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Workers news… September 13, 2017

Posted by WorldbyStorm in Uncategorized.

This is a depressing analysis, in the Observer at the weekend detailing a strike at the Bank of England. It notes that this as over an offered 1% wage increase to low paid staff.

Governor Mark Carney took a tough line, even though the Bank is not seen as part of the public sector.

And he held the line with only a few minor concessions. A little extra money was promised to a handful of the very lowest paid, a little extra holiday entitlement was also part of the modest package, and there was a pledge to include the union in future pay talks from the start.

But as the article continues the strike lasted for all of three days:

A longer strike was never on the cards; it is a sad fact that workers have such little power in Britain today. The railway workers might use their muscle should they embark on a winter of disputes over driverless trains, but elsewhere workers face draconian employment laws that make them among the most flexible in the world when it comes to how and when they work.


That’s not how the Bank reads the broader economy. It disregards the dispute under its nose and believes that 3%-plus pay growth is around the corner. Listening to the speeches of some policymakers, anyone would think that with unemployment at a 40-year low of 4.4% in June, the workers would have taken their dispute to the wire and, without a more generous offer, quit for a better job elsewhere.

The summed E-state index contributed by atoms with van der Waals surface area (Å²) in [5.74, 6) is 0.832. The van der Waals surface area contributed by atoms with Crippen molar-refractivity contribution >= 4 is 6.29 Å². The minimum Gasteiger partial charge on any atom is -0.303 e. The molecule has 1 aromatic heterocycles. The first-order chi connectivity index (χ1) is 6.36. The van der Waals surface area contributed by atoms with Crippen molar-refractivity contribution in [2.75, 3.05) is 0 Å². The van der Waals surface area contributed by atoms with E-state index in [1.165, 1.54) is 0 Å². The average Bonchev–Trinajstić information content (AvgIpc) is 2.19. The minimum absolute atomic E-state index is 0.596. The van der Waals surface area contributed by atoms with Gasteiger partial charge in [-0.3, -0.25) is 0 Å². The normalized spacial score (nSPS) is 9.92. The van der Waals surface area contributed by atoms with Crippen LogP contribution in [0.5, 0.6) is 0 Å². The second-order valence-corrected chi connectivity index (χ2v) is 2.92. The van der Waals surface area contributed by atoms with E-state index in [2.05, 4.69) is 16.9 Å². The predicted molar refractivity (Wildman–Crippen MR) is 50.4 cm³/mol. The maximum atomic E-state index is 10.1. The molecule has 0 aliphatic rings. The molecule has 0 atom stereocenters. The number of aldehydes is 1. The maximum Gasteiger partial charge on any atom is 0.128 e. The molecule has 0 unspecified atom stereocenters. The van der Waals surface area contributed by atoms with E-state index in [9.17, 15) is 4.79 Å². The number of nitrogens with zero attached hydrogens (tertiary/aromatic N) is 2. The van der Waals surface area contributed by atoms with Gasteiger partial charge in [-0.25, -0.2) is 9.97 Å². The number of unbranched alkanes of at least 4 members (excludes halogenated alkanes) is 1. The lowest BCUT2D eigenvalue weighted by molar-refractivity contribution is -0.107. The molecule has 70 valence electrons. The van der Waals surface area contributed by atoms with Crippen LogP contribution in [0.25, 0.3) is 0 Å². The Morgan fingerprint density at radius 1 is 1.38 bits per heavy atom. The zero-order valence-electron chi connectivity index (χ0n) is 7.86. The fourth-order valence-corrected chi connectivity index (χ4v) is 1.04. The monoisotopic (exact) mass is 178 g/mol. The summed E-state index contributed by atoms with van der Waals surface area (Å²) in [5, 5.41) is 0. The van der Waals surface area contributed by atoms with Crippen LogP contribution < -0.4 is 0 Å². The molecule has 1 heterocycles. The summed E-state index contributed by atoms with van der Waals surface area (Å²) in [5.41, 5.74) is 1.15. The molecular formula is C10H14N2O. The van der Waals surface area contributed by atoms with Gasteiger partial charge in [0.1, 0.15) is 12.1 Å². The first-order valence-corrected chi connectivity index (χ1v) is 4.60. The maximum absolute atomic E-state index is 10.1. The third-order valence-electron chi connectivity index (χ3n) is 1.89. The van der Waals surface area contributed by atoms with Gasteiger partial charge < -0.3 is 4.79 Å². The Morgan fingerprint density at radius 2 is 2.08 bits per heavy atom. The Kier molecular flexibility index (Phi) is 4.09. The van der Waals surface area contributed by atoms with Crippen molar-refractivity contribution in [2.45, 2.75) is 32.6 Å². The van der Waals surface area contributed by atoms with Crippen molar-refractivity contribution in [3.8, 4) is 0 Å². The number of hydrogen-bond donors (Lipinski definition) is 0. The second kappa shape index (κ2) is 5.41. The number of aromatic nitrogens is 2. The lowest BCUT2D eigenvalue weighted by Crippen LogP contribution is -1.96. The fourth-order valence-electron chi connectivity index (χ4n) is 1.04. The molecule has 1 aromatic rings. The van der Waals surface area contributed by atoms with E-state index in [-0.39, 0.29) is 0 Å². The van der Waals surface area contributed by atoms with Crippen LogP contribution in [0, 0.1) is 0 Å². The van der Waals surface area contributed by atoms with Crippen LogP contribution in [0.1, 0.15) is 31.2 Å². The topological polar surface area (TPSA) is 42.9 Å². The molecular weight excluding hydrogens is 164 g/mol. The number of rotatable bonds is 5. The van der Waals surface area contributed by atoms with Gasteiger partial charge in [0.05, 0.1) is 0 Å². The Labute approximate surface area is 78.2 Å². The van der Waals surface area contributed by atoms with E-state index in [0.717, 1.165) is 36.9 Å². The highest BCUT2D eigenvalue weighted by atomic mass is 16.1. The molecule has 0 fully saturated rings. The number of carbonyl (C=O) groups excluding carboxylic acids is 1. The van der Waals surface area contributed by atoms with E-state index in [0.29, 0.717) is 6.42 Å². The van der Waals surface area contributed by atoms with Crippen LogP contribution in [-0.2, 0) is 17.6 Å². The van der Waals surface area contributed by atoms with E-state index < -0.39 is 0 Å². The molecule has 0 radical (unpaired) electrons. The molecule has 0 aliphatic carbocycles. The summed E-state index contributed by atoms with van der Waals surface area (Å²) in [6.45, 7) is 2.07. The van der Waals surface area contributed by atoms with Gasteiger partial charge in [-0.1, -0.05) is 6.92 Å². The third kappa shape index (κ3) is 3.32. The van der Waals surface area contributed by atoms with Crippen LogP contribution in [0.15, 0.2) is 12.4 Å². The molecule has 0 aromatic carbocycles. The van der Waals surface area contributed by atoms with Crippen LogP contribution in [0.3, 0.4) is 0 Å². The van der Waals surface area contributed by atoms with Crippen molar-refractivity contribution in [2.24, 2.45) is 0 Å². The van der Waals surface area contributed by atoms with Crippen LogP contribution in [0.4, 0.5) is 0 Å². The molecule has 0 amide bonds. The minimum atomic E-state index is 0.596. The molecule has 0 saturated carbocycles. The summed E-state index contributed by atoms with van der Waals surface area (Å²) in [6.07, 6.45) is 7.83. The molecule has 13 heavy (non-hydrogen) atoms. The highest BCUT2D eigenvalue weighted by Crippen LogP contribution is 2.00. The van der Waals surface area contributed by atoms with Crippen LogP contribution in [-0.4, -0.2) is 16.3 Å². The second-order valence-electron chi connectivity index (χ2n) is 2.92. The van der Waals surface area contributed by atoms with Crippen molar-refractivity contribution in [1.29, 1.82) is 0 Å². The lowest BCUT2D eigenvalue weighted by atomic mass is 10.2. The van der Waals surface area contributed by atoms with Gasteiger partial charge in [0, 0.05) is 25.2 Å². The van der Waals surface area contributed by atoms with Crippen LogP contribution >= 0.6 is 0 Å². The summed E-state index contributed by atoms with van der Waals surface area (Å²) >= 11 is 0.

But as the Observer notes, all this is fantasy. And this is proven by other events too…

Maybe Bank officials comfort themselves with the news that McDonald’s workers have also struck for higher pay along with their own low-paid staff. But again it was just a smattering of staff who felt able to confront the restaurant chain – in line with the real trend, and not the Bank’s fantasy projections, McDonald’s has so far felt little anxiety about workers quitting for higher pay elsewhere.

So the flexible market for labour remains firmly in place and pay increases are a pipe dream for most. It’s why the archbishop of Canterbury joined the IPPR thinktank’s commission on economic justice to say, among other things, that trade unions needed more support.

Welcome to the new status quo. Never were unions more necessary. But given their enfeebled state…


1. EWI - September 13, 2017

Their enfeebled state is going to continue as long as they take a collaborationist, non-confrontational line to the bosses.


WorldbyStorm - September 13, 2017



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